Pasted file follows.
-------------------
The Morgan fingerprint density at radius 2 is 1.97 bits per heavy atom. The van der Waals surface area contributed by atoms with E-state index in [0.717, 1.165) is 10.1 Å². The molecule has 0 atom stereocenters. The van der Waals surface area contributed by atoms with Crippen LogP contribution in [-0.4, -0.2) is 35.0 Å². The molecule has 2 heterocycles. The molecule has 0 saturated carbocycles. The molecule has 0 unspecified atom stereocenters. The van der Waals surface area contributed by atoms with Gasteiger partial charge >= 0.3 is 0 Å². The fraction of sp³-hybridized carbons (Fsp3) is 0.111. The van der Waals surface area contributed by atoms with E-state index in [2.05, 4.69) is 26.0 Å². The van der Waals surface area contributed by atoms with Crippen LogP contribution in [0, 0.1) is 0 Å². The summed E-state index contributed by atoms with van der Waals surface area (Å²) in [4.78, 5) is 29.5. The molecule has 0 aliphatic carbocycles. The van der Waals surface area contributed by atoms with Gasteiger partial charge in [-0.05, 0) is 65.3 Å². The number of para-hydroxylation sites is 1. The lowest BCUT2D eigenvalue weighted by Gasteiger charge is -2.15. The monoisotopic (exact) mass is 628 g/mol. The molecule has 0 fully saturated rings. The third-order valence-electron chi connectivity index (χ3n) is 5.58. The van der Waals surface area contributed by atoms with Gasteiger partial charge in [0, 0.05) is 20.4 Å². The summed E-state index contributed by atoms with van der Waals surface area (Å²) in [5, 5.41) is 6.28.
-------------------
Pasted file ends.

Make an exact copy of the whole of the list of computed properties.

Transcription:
The Morgan fingerprint density at radius 2 is 1.97 bits per heavy atom. The van der Waals surface area contributed by atoms with E-state index in [0.717, 1.165) is 10.1 Å². The molecule has 0 atom stereocenters. The van der Waals surface area contributed by atoms with Crippen LogP contribution in [-0.4, -0.2) is 35.0 Å². The molecule has 2 heterocycles. The molecule has 0 saturated carbocycles. The molecule has 0 unspecified atom stereocenters. The van der Waals surface area contributed by atoms with Gasteiger partial charge >= 0.3 is 0 Å². The fraction of sp³-hybridized carbons (Fsp3) is 0.111. The van der Waals surface area contributed by atoms with E-state index in [2.05, 4.69) is 26.0 Å². The van der Waals surface area contributed by atoms with Crippen LogP contribution in [0, 0.1) is 0 Å². The summed E-state index contributed by atoms with van der Waals surface area (Å²) in [4.78, 5) is 29.5. The molecule has 0 aliphatic carbocycles. The van der Waals surface area contributed by atoms with Gasteiger partial charge in [-0.05, 0) is 65.3 Å². The number of para-hydroxylation sites is 1. The lowest BCUT2D eigenvalue weighted by Gasteiger charge is -2.15. The monoisotopic (exact) mass is 628 g/mol. The molecule has 0 fully saturated rings. The third-order valence-electron chi connectivity index (χ3n) is 5.58. The van der Waals surface area contributed by atoms with Gasteiger partial charge in [0, 0.05) is 20.4 Å². The summed E-state index contributed by atoms with van der Waals surface area (Å²) in [5, 5.41) is 6.28.